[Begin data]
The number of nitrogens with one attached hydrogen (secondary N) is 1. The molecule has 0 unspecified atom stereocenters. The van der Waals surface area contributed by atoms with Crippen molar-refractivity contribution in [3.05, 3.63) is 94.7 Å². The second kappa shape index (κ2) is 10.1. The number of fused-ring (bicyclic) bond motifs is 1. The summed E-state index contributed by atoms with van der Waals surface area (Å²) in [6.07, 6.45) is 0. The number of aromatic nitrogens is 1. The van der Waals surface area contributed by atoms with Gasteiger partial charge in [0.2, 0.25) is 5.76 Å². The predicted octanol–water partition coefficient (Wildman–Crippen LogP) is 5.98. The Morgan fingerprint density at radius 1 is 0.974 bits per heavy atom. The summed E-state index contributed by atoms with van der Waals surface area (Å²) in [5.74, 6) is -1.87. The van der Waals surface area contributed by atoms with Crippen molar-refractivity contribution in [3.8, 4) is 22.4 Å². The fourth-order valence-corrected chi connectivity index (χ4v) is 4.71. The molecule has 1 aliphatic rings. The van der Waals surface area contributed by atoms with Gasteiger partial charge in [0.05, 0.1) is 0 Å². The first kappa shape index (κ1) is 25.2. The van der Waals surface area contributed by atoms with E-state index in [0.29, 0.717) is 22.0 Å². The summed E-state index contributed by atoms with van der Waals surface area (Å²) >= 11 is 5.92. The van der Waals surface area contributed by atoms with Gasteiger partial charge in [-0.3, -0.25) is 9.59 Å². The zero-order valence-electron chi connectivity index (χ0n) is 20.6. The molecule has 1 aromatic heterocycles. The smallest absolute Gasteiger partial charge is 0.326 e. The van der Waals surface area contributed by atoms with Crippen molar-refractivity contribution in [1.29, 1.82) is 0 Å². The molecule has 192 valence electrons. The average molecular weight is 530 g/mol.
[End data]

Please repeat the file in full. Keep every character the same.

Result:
The number of nitrogens with one attached hydrogen (secondary N) is 1. The molecule has 0 unspecified atom stereocenters. The van der Waals surface area contributed by atoms with Crippen molar-refractivity contribution in [3.05, 3.63) is 94.7 Å². The second kappa shape index (κ2) is 10.1. The number of fused-ring (bicyclic) bond motifs is 1. The summed E-state index contributed by atoms with van der Waals surface area (Å²) in [6.07, 6.45) is 0. The number of aromatic nitrogens is 1. The van der Waals surface area contributed by atoms with Gasteiger partial charge in [0.2, 0.25) is 5.76 Å². The predicted octanol–water partition coefficient (Wildman–Crippen LogP) is 5.98. The Morgan fingerprint density at radius 1 is 0.974 bits per heavy atom. The summed E-state index contributed by atoms with van der Waals surface area (Å²) in [5.74, 6) is -1.87. The van der Waals surface area contributed by atoms with Crippen molar-refractivity contribution in [3.8, 4) is 22.4 Å². The fourth-order valence-corrected chi connectivity index (χ4v) is 4.71. The molecule has 1 aliphatic rings. The van der Waals surface area contributed by atoms with Gasteiger partial charge in [0.05, 0.1) is 0 Å². The first kappa shape index (κ1) is 25.2. The van der Waals surface area contributed by atoms with E-state index in [0.29, 0.717) is 22.0 Å². The summed E-state index contributed by atoms with van der Waals surface area (Å²) >= 11 is 5.92. The van der Waals surface area contributed by atoms with Gasteiger partial charge in [-0.3, -0.25) is 9.59 Å². The zero-order valence-electron chi connectivity index (χ0n) is 20.6. The molecule has 1 aromatic heterocycles. The smallest absolute Gasteiger partial charge is 0.326 e. The van der Waals surface area contributed by atoms with Crippen molar-refractivity contribution in [1.29, 1.82) is 0 Å². The molecule has 192 valence electrons. The average molecular weight is 530 g/mol.